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How to Apply PLG in Domains that Prevent it
Combining PLG and SLG to drive growth.
In a recent post, I shared some concerns and suggested a reality check for Product-Led Growth (PLG). To summarize:
Depending on the domain and the nature of the product, it may not be appropriate to implement PLG to the full extent but, instead, blending with classic Sales-Led Growth (SLG) strategies will provide better business outcomes.
Today I want to dig a bit deeper and describe two alternative models for combining PLG with SLG.
Option 1: Let the Product Generate Qualified Leads
What you will often find is a hybrid model of PLG & SLG:
The product does the initial acquisition, then the customer sees some perceived value, then the Sales team steps in to monetize.
Essentially, the idea is to combine the best of both worlds:
Quick time to value for the customer with self-service onboarding and some kind of free trial
Extended monetization for the company by qualifying users based on their behavior in the product and then generating well-qualified leads for the Sales team
Contrary to the often-cited “the product sells itself”, Marketing and Sales are still needed as illustrated in this customer journey:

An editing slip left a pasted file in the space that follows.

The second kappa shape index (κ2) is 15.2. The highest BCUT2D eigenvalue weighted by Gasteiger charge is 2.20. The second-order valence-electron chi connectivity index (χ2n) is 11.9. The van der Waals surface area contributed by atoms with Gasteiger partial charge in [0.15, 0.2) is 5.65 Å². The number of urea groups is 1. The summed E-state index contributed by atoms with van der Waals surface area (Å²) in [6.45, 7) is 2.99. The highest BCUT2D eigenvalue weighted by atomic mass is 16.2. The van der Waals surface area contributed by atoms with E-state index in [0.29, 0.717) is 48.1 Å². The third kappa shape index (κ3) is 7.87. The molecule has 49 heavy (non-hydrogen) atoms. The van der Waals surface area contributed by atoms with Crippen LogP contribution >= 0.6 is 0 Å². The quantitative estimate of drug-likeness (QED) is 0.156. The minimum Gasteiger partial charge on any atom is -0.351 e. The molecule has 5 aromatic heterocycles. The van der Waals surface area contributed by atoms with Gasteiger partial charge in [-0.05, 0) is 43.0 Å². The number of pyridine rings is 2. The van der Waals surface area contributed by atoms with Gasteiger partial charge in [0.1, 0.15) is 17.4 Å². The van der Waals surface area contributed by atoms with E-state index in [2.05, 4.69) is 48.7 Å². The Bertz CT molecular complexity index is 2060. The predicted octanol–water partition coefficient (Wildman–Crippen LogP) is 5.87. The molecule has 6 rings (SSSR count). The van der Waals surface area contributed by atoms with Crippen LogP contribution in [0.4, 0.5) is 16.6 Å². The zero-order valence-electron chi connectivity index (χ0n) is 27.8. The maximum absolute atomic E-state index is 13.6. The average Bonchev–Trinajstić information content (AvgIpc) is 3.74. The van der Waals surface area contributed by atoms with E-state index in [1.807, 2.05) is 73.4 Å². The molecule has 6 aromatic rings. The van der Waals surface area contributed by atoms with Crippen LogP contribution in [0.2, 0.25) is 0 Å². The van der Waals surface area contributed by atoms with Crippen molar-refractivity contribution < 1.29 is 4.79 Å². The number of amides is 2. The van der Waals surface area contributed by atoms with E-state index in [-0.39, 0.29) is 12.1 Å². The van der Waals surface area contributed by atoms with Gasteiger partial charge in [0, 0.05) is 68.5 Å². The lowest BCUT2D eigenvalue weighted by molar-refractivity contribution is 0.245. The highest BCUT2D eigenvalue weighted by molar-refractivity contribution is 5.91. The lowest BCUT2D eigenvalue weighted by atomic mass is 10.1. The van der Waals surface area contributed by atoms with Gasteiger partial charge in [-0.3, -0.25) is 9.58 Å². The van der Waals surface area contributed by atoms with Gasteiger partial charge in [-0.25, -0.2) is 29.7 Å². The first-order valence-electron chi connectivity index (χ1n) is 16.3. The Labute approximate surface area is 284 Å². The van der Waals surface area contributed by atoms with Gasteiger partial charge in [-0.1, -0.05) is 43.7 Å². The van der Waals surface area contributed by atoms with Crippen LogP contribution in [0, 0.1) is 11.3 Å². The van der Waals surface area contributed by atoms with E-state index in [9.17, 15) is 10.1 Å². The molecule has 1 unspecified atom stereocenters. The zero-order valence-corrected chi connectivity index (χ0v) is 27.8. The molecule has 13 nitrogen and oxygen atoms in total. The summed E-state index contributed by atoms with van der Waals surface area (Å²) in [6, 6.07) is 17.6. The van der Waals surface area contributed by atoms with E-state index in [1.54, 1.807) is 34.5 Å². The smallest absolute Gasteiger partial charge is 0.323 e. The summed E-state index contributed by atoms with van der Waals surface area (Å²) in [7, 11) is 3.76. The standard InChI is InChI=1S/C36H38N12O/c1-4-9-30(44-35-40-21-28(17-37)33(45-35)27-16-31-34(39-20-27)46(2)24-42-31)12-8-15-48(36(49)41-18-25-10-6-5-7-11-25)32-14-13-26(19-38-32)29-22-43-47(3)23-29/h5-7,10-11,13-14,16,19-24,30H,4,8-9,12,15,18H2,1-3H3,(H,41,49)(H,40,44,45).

James Colgan’s approach is similar to what Aakash Gupta describes as Product-Led Sales:
Product-Led Sales (PLS) is a go-to-market strategy that uses self-serve users as the primary funnel for the sales motion — Aakash Gupta
However, if you have read this far, you will notice the problem with that approach. Specifically, when your product is applied in domains with top-down decision-making, where users are not buyers, it will be difficult to even start turning this flywheel because the initial push — users intrinsically trying your product — will be missing.
Option 2: Use the Product for Expansion
In these Enterprise-like situations, another approach of combining PLG with SLG will be more promising. In a nutshell:
Continue traditional Marketing to generate demand.
Let Sales close the initial deal — which will make sure your product gets a checkmark for all the compliance aspects and will see an initial adoption inside the customer.
Then apply Product-Led Growth methods to help expand the business:
When onboarding users, run a quick survey or use similar tools — to learn as much as possible about the specific user persona and their needs.
Implement in-product tours or provide easy-to-follow checklists to guide new users — to minimize the work for your Customer Success team.
Likewise, use guided tours to show new features or point toward premium functionality — to offer even more value to users.
If possible, provide reverse trials for premium features — to allow users actually perceive the value before they have to make a buying decision.
Track the satisfaction of users on task-level, directly in the product, such as with Customer Effort Scores — to observe, learn, and remove obstacles as quickly as possible.